Message from Brother Superior General to Vietnamsese Lasallian Alumni Association
® 14.08.2016 00:31 | 1186 hits ®
On the 5th Lasallian ReUNI0N Day took place at La San Mai Thon, Vietnam on August 8, 2016. Brother Robert Schieler, Superior General of De La Salle Brothers presented his message to all members of Vietnamse Lasallian Family, particularly to Vietnamese Lasallian Alumni Association. Below is a full-text message from Br. Robert Schieler.
“Together and by Association” A Message to the Alumni of Lasallian Schools in Vietnam Brother Robert Schieler, FSC 8 August 2016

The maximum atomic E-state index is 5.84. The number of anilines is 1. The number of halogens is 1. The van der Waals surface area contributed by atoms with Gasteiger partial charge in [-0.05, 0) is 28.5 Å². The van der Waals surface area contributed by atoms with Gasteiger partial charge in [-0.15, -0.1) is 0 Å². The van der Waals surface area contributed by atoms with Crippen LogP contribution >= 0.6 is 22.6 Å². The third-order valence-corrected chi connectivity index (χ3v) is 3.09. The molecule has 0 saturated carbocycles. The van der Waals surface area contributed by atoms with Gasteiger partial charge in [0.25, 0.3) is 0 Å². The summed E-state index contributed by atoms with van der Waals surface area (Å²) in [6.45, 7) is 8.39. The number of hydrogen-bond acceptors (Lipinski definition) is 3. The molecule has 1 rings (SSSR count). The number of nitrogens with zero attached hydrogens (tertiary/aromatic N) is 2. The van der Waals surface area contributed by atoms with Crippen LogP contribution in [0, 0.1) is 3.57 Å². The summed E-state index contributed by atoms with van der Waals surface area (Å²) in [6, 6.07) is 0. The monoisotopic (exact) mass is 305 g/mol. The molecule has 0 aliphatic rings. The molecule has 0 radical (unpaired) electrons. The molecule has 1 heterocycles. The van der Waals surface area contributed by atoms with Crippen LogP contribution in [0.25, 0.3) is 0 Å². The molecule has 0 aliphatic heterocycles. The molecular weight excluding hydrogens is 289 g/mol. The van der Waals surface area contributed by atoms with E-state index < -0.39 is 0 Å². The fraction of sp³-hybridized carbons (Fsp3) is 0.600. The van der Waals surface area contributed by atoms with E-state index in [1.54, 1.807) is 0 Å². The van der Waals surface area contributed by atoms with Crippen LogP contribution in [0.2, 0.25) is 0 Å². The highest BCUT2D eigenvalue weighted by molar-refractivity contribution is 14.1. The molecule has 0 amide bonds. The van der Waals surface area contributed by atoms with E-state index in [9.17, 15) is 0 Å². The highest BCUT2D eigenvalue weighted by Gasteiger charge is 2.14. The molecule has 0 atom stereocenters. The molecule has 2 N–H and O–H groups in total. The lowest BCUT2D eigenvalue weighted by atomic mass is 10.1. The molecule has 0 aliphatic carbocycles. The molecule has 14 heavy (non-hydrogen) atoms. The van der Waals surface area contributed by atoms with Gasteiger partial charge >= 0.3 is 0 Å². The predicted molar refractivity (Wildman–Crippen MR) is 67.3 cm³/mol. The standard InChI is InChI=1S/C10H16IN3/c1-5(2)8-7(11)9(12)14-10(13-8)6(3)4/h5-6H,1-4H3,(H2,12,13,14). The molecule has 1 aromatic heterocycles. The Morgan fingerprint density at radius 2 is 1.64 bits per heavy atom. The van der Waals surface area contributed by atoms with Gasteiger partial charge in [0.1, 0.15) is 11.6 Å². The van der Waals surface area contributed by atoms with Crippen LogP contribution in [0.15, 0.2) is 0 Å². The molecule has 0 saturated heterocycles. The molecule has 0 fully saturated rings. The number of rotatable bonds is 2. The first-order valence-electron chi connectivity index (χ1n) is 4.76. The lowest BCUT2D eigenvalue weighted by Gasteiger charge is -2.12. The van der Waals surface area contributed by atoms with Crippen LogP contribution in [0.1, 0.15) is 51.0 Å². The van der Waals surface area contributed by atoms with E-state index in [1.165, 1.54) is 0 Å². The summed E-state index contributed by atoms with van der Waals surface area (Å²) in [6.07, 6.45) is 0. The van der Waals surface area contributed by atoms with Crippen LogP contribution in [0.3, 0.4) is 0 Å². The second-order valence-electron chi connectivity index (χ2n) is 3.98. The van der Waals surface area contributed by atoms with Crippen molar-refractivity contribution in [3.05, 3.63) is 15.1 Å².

Good morning. It is a privilege for me to be present in Vietnam to celebrate the 150th anniversary of the arrival of the Brothers to your wonderful country. I am honored to be with you and share some thoughts on the worldwide Institute of the Brothers of the Christian Schools. Today the Institute is very different from the time of St. John Baptist de La Salle and even from your days as students in the Lasallian schools of Vietnam. Today many women and men share the Lasallian mission with the Brothers; a mission providing human and Christian education in 1,000 schools to one million students in 78 countries around the world. In de La Salle’s time the schools were primary schools for the sons of artisans and the poor; today, however, 51% of our students are female and one third of the one million students are in universities and other institutions of higher education – and most of the administrators and teachers are laymen and women. Since March, I have been visiting the Brothers and our Lasallian schools and educational communities throughout Southeast Asia and the Pacific region. Today we have 200 educational institutions in 16 countries in this part of the world. In these 200 institutions there are 230,000 students taught by nearly 20,000 teachers of whom 56% are women. Today, in addition to traditional schools, we have many non-formal education centers and programs in direct service with the poor. Here I know the Brothers and La Salle Sister conduct non-formal educational centers; these initiatives contribute to a vibrant Lasallian mission in Viet Nam. I thank you for your support of the Brothers and Sisters in these centers. In other parts of this Region there are programs in direct service with the poor such as the Bamboo School in Thailand, boarding hostels for students and programs such as two in the Philippines for boys who have been convicted of crimes. We also collaborate with other religious congregations and NGO’s in different parts of the world: examples are the Fratelli project in Lebanon for Syrian and Iraqi refugees and Teacher Training Schools in the South Sudan, the newest country in the world that is now sadly engaged in a civil war. Globally the Brothers make up only 2% of the teaching force in Lasallian schools. And yet today, more poor and young people are receiving a Lasallian education than at any other time in the history of the Institute. Together and by Association, Brothers, laity, religious sisters and priests are maintaining the vitality of the Lasallian mission in the 21st century. The Original experience of together and by association that begins with John Baptist de La Salle and the first Brothers now continues in nearly eighty countries on five continents. The Lasallian charism appears to have a new dynamism because of the presence in a variety of ethnic, cultural, and religious settings. Educators throughout the world find in De La Salle and the Lasallian educational mission an inspiring element to integrate into their daily lives. (Circular 461, 3.1) Our Lasallian understanding has expanded: more and more teachers view their profession as a vocation and draw sustenance from Lasallian spirituality. There are new forms of consecrated Lasallian life such as the La Salle Sisters and Signum Fidei movement (Circular 469, 2.7). As an Institute we recognize today that the Lasallian charism is not only a gift for the Brothers of the Christian Schools but also for the entire Church. We invite the laity with whom we work to become the protagonists in the Lasallian mission in the 21st century. We are continuing to accompany and associate ourselves as Lasallians discovering new ways to announce the Gospel to young people, especially to those who are poor and abandoned. Alumni groups like yours are enthusiastic supporters of the mission. For this we are most grateful. In conclusion, I would like to indicate how we can better experience association for the mission with the Brothers and Sisters: • Together and by association we are discovering that all of us have a vocation as a result of our baptismal promises; • Together and by association we are supporting each other in our journey towards fullness of life in Christ; • Together and by association we are finding new ways to serve the poor and the vulnerable who live on the peripheries and margins of our societies, particularly the refugees, the immigrants and the stateless; • Together and by association we are participating in the world-wide Lasallian Family; • Together and by association we are recreating the Lasallian identity, organization and structure to better realize our mission of human and Christian education for the 21st century; • Together and by association Lasallians are being called to announce to all, especially to the poor and young people in general, the Good News of Jesus Christ and God’s desire that all be saved. During this celebration we will look to the past and recall times of great joy and great sadness. We will reflect on the present and thank God for the blessings we are receiving. And, together and by association, we will look to the future and reflect on how we can better serve the young people entrusted by God to our care. Thank you